Interview on ABC Afternoon Briefing
Greg Jennett, Host: Well, since the September National Accounts, if the economy has slowed, then it'll be even more important for exporters to lift their game to prop‑up any domestic weaknesses. Let's bring in Assistant Trade Minister, Tim Ayres. He joins us now.
Tim Ayres, Assistant Minister for Trade and Manufacturing: Greg.
Jennett: Welcome back, Senator. Great to see you again. We've a lot of farewells at the moment; this is probably our last time with you, so we'll do that at the end of the conversation. Wages growth – just to pick up on Angus Taylor's point – over three per cent in the national accounts. Where would you want to see that settle to know that the growth you wanted had landed in the sweet spot?
Assistant Minister: Well, it's a good thing to see some growth in wages. Of course, a very significant part of that, I think, can be attributed to minimum wage rises that happened following the election of the Albanese Government. But households are still doing it tough. Wages are still well behind the growth in the cost of living and, of course, we've seen a decade of historically low wages growth, so households have got a long way to go to catch up in real terms and we don't – we're under no illusion this is a very difficult period for Australian households.
Jennett: Yeah, no, it certainly is. Why don't we move into your portfolio on trade. Exports did weaken during this period of three months after what we should acknowledge has been extraordinary growth over quite a long period of time, if you take out overseas travel, overseas trips. Are you seeing any numbers as Assistant Minister that looks at the effect of price capping and energy demand – coal and gas? Obviously, the Government's wanting to move down that track, but will that have any impact – price capping – on exports of those commodities?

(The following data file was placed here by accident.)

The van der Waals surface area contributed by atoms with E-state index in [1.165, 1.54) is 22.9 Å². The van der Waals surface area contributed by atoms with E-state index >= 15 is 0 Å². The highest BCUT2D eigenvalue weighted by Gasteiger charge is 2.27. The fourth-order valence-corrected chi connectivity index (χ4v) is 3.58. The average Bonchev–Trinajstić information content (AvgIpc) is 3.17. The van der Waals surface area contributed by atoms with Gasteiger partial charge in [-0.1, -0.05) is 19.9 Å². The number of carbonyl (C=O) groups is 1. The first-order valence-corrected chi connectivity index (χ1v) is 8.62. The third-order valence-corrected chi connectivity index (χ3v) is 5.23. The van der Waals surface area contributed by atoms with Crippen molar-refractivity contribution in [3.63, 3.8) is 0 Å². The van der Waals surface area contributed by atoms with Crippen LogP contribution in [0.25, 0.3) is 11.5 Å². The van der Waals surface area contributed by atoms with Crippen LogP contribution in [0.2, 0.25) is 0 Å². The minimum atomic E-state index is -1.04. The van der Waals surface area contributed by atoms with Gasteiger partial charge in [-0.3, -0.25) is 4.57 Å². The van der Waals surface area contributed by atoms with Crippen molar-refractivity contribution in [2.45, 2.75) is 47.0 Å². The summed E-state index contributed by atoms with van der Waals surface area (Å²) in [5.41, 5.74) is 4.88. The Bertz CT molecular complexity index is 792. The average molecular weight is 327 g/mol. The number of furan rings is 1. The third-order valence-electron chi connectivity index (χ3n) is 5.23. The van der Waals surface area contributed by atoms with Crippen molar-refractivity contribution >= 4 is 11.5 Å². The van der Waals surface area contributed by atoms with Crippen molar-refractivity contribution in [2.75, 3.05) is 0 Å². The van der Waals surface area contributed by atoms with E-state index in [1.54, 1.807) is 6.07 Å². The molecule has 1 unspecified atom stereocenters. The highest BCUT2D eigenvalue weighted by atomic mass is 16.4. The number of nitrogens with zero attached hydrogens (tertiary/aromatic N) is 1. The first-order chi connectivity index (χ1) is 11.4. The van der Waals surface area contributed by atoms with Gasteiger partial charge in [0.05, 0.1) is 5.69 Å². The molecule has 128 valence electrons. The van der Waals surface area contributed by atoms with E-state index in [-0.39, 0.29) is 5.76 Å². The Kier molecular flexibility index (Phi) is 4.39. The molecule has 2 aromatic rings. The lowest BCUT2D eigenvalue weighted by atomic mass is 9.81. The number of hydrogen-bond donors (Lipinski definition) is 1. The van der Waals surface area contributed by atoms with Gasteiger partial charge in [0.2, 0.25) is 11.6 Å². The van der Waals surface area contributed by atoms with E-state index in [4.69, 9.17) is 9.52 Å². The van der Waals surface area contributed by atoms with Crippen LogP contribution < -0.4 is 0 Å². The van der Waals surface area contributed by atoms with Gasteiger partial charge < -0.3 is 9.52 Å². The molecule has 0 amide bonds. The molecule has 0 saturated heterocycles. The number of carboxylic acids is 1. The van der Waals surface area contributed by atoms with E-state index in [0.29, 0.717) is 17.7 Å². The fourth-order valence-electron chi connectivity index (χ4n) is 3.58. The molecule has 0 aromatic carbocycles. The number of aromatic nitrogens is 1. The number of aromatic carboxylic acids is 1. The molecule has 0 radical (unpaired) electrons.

Assistant Minister: Well, that's a very nicely asked question, Greg. We are going through, of course, a careful, deliberate Cabinet process in terms of where we're heading on energy prices, and the public will get to see some of that play out over the course of this week. We have been very deliberate and very careful to make this a proper effective process. We haven't rushed to the press release. We've been working carefully with industry – the Ministers with each of their departments and now in some consultation with the States and Territories about how this is going to proceed.